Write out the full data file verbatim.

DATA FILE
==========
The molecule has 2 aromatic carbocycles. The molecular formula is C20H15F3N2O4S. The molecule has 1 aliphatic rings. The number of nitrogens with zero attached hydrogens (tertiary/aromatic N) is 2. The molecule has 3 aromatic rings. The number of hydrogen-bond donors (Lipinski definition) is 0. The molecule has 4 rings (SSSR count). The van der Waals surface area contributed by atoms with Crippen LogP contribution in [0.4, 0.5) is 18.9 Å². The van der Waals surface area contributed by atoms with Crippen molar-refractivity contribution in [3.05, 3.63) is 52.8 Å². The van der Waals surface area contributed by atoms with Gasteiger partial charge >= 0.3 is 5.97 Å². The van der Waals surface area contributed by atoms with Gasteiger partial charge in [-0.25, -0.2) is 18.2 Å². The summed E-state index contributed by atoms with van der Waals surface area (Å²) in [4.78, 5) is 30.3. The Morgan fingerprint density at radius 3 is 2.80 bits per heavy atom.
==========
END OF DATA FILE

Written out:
The molecule has 2 aromatic carbocycles. The molecular formula is C20H15F3N2O4S. The molecule has 1 aliphatic rings. The number of nitrogens with zero attached hydrogens (tertiary/aromatic N) is 2. The molecule has 3 aromatic rings. The number of hydrogen-bond donors (Lipinski definition) is 0. The molecule has 4 rings (SSSR count). The van der Waals surface area contributed by atoms with Crippen LogP contribution in [0.4, 0.5) is 18.9 Å². The van der Waals surface area contributed by atoms with Crippen molar-refractivity contribution in [3.05, 3.63) is 52.8 Å². The van der Waals surface area contributed by atoms with Gasteiger partial charge >= 0.3 is 5.97 Å². The van der Waals surface area contributed by atoms with Gasteiger partial charge in [-0.25, -0.2) is 18.2 Å². The summed E-state index contributed by atoms with van der Waals surface area (Å²) in [4.78, 5) is 30.3. The Morgan fingerprint density at radius 3 is 2.80 bits per heavy atom.